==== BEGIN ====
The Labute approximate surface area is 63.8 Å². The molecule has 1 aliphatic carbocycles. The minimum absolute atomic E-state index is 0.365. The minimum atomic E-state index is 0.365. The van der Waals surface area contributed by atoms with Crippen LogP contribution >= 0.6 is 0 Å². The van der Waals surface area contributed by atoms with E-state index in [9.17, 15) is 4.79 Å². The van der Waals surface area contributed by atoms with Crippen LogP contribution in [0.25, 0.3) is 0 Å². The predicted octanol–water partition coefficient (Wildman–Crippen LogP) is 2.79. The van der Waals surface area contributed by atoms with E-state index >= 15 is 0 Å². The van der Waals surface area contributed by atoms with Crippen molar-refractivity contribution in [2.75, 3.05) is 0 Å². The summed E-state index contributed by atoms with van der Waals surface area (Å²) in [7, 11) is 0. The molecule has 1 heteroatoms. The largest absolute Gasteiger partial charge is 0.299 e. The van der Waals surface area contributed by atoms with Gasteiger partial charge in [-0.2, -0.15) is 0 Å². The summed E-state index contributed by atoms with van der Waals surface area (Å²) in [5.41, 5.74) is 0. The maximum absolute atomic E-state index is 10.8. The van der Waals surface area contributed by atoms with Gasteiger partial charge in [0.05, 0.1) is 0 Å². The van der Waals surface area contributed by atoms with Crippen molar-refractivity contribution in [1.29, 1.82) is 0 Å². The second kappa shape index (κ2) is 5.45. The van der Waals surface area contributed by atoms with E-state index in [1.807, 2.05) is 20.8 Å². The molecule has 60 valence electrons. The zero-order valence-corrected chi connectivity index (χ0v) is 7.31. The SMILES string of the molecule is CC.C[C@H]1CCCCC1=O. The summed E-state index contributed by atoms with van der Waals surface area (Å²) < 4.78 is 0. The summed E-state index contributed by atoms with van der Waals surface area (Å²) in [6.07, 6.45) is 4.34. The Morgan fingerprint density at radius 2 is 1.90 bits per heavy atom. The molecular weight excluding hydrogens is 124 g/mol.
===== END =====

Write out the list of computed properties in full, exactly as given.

The Labute approximate surface area is 63.8 Å². The molecule has 1 aliphatic carbocycles. The minimum absolute atomic E-state index is 0.365. The minimum atomic E-state index is 0.365. The van der Waals surface area contributed by atoms with Crippen LogP contribution >= 0.6 is 0 Å². The van der Waals surface area contributed by atoms with E-state index in [9.17, 15) is 4.79 Å². The van der Waals surface area contributed by atoms with Crippen LogP contribution in [0.25, 0.3) is 0 Å². The predicted octanol–water partition coefficient (Wildman–Crippen LogP) is 2.79. The van der Waals surface area contributed by atoms with E-state index >= 15 is 0 Å². The van der Waals surface area contributed by atoms with Crippen molar-refractivity contribution in [2.75, 3.05) is 0 Å². The summed E-state index contributed by atoms with van der Waals surface area (Å²) in [7, 11) is 0. The molecule has 1 heteroatoms. The largest absolute Gasteiger partial charge is 0.299 e. The van der Waals surface area contributed by atoms with Gasteiger partial charge in [-0.2, -0.15) is 0 Å². The summed E-state index contributed by atoms with van der Waals surface area (Å²) in [5.41, 5.74) is 0. The maximum absolute atomic E-state index is 10.8. The van der Waals surface area contributed by atoms with Gasteiger partial charge in [0.05, 0.1) is 0 Å². The van der Waals surface area contributed by atoms with Crippen molar-refractivity contribution in [1.29, 1.82) is 0 Å². The second kappa shape index (κ2) is 5.45. The van der Waals surface area contributed by atoms with E-state index in [1.807, 2.05) is 20.8 Å². The molecule has 60 valence electrons. The zero-order valence-corrected chi connectivity index (χ0v) is 7.31. The SMILES string of the molecule is CC.C[C@H]1CCCCC1=O. The summed E-state index contributed by atoms with van der Waals surface area (Å²) < 4.78 is 0. The summed E-state index contributed by atoms with van der Waals surface area (Å²) in [6.07, 6.45) is 4.34. The Morgan fingerprint density at radius 2 is 1.90 bits per heavy atom. The molecular weight excluding hydrogens is 124 g/mol.